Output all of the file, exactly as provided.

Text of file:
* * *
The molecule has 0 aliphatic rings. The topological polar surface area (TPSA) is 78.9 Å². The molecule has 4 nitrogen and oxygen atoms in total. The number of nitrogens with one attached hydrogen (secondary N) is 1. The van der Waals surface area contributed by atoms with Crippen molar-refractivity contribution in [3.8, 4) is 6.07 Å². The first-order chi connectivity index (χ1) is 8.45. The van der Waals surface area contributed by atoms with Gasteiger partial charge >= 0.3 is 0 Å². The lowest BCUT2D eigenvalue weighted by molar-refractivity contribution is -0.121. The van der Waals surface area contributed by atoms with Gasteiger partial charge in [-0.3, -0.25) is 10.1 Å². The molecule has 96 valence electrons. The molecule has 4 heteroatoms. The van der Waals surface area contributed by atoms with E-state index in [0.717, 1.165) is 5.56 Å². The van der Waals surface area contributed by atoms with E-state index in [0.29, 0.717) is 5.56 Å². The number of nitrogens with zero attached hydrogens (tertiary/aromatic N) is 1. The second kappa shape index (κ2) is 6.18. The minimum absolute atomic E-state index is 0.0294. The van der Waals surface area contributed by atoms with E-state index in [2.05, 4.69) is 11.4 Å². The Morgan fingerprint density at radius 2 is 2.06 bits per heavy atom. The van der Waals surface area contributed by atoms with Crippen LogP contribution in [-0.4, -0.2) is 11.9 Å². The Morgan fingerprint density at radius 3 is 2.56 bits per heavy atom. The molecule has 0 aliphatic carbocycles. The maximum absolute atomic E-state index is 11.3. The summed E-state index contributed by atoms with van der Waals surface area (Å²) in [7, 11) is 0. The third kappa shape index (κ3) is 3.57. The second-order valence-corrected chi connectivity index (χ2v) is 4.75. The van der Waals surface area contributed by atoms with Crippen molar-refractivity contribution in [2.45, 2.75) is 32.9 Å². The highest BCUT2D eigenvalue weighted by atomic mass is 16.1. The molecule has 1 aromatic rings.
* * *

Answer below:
The molecule has 0 aliphatic rings. The topological polar surface area (TPSA) is 78.9 Å². The molecule has 4 nitrogen and oxygen atoms in total. The number of nitrogens with one attached hydrogen (secondary N) is 1. The van der Waals surface area contributed by atoms with Crippen molar-refractivity contribution in [3.8, 4) is 6.07 Å². The first-order chi connectivity index (χ1) is 8.45. The van der Waals surface area contributed by atoms with Gasteiger partial charge >= 0.3 is 0 Å². The lowest BCUT2D eigenvalue weighted by molar-refractivity contribution is -0.121. The van der Waals surface area contributed by atoms with Gasteiger partial charge in [-0.3, -0.25) is 10.1 Å². The molecule has 96 valence electrons. The molecule has 4 heteroatoms. The van der Waals surface area contributed by atoms with E-state index in [0.717, 1.165) is 5.56 Å². The van der Waals surface area contributed by atoms with E-state index in [0.29, 0.717) is 5.56 Å². The number of nitrogens with zero attached hydrogens (tertiary/aromatic N) is 1. The second kappa shape index (κ2) is 6.18. The minimum absolute atomic E-state index is 0.0294. The van der Waals surface area contributed by atoms with E-state index in [2.05, 4.69) is 11.4 Å². The Morgan fingerprint density at radius 2 is 2.06 bits per heavy atom. The van der Waals surface area contributed by atoms with Crippen LogP contribution in [-0.4, -0.2) is 11.9 Å². The Morgan fingerprint density at radius 3 is 2.56 bits per heavy atom. The molecule has 0 aliphatic carbocycles. The maximum absolute atomic E-state index is 11.3. The summed E-state index contributed by atoms with van der Waals surface area (Å²) in [7, 11) is 0. The third kappa shape index (κ3) is 3.57. The second-order valence-corrected chi connectivity index (χ2v) is 4.75. The van der Waals surface area contributed by atoms with Crippen molar-refractivity contribution in [2.45, 2.75) is 32.9 Å². The highest BCUT2D eigenvalue weighted by atomic mass is 16.1. The molecule has 1 aromatic rings.